Gunma Prefecture has unofficially nicknamed itself Japan’s “Haniwa Prefecture” because of the many well preserved archaeological discoveries of the clay figurines around the Gunma area. Haniwa are hollow terracotta figurines made in the Kofun Period. They were made to be buried or entombed with the dead in kofun (keyhole shaped burial mounds). The figures are created in the shape of soldiers, horses, shrine maidens, etc. to help send the spirits of the dead off and protect the tombs.
Uekeno Haniwa no Sato Park
Uekeno Haniwa no Sato Park is centered around Hachimanzuka Kofun, but there are actually 3 kofun within the park. Collectively, they are called the Hodota Kofungun. Hachimanzuka is the largest, and visitors can go into it to see an original coffin. The Hodota Kofungun are approximately 1,500 years old.
Hachimanzuka is surrounded by many, many haniwa. The figures are placed around the perimeter, and on the outer ledges of the keyhole. They also line the top of the mound. Obviously, these aren’t originals, but they are completely accurate to artifacts found in the area. There’s many different kinds scattered around, from pots to horses to generals.
I’m not sure how high the kofun is, but when you climb to the top, you get a lovely view of Mt. Haruna and the Takasaki city-scape. At the rounded end of the keyhole, there are spiral staircases descending into a viewing area. You can see a large boat-shaped coffin preserved where it was found. Unfortunately, all the signage is in Japanese so if you’re not confident in your ability to translate historical terminology, you’re left to just enjoy what you can see.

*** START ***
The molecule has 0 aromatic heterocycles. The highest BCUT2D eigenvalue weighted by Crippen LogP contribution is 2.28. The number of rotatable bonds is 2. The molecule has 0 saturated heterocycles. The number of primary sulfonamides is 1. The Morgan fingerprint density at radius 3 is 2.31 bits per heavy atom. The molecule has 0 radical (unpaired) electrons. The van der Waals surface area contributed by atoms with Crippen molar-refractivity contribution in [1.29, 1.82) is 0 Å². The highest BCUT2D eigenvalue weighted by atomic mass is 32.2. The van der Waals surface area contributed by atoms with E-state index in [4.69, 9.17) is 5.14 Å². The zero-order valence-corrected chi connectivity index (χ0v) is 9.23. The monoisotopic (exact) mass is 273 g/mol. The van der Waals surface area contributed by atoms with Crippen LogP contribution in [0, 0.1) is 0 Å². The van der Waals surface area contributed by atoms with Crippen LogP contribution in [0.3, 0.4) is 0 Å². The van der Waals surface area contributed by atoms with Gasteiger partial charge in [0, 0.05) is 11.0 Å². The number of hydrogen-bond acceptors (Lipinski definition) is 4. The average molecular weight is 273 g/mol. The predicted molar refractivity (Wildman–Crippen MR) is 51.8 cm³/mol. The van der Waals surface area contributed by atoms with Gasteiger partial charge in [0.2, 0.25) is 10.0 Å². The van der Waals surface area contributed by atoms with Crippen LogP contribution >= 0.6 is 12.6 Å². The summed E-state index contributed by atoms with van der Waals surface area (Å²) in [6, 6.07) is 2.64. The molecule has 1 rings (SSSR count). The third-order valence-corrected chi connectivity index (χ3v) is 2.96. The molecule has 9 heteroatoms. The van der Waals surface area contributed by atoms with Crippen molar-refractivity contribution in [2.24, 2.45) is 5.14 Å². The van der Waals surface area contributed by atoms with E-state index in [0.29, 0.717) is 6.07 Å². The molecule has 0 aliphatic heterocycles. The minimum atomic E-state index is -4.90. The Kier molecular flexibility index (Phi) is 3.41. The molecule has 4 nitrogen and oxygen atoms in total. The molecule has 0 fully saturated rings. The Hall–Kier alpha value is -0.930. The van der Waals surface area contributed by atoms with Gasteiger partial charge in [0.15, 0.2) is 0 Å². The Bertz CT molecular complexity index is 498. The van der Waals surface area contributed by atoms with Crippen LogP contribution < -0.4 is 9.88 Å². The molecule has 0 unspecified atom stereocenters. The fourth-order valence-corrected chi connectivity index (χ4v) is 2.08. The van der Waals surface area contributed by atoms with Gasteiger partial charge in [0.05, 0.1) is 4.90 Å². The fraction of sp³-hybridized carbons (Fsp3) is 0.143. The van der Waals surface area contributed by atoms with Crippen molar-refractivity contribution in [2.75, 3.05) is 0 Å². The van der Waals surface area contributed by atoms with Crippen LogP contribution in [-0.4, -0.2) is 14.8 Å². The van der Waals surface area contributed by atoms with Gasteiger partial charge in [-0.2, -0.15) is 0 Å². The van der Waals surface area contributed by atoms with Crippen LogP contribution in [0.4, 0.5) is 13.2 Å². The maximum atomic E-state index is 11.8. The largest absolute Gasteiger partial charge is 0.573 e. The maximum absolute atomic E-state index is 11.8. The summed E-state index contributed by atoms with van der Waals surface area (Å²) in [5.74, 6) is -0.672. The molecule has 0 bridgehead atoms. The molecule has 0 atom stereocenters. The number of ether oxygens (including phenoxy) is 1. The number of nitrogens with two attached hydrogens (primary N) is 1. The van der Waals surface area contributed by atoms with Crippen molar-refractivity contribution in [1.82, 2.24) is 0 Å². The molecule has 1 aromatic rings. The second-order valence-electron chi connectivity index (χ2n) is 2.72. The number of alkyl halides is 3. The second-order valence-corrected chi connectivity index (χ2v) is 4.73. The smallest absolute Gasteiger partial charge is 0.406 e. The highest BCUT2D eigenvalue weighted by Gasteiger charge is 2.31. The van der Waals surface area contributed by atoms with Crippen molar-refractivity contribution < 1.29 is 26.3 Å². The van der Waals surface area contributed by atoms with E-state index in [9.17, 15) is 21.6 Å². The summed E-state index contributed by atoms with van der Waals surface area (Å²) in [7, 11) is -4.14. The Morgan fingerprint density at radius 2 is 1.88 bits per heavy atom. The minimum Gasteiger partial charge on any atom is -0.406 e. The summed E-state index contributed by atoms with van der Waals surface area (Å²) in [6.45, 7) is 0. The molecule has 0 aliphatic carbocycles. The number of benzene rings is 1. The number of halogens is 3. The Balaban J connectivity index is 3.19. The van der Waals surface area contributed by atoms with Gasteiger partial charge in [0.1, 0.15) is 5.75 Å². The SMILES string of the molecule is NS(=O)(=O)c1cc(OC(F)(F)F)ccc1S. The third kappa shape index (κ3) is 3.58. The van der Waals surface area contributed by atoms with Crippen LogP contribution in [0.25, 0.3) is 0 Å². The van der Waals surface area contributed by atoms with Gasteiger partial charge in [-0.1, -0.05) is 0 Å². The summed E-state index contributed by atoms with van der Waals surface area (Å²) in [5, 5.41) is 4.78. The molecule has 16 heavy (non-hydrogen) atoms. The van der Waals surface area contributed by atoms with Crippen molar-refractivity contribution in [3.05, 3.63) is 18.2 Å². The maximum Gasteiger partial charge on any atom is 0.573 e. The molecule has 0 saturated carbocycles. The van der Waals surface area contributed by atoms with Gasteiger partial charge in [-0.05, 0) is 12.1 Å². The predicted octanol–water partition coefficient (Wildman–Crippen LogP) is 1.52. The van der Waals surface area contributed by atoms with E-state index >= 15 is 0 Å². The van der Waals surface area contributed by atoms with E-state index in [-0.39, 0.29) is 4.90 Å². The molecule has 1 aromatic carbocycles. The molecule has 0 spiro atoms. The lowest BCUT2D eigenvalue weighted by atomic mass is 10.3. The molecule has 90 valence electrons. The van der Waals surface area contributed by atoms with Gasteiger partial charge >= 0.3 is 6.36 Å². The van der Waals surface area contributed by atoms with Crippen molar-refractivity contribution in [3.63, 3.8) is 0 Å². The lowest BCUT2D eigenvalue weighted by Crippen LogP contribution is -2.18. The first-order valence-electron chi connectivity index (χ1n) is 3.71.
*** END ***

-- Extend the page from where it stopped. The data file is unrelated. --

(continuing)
Kamitsukeno-sato Museum of Archeology
Across the street from the Hachimanzuka Kofun is a small archaeological museum. It only costs 200円 for adults. I actually ducked into the museum to get a break from the heat, but was delighted to find that it was a really lovely and well-put together display. All the signage is in Japanese, but the desk staff can give you a sheet of information in English. The translation is a bit iffy – but definitely still understandable.
The main display room of the museum is a diorama of the area as it would have looked 1,500 years ago. I was fascinated to learn that this is actually one of the most well preserved and extensive archaeological sites in Japan – and the first discovery of a 5th century king’s house (called the Mitsudera site). The reason why the area is so perfectly preserved (enough that researchers were actually able to find foot prints in an ancient rice paddy) is because of Mt. Haruna erupting and encasing everything in ash – Pompeii style. Above the diorama, visitors can watch a video explaining the effects of the eruption.
There are displays all along the walls of artifacts found in the dig, or representations of what the village would have looked like. My personal favorite display was of the “oldest ornamental shoe in Japan.”
Other displays feature replicas of all the kinds of haniwa that were found on the site and explanations of who or what they were, casts of the footprints found in the preserved rice paddy, a large model explaining how the kofun was built, and excavated farming tools.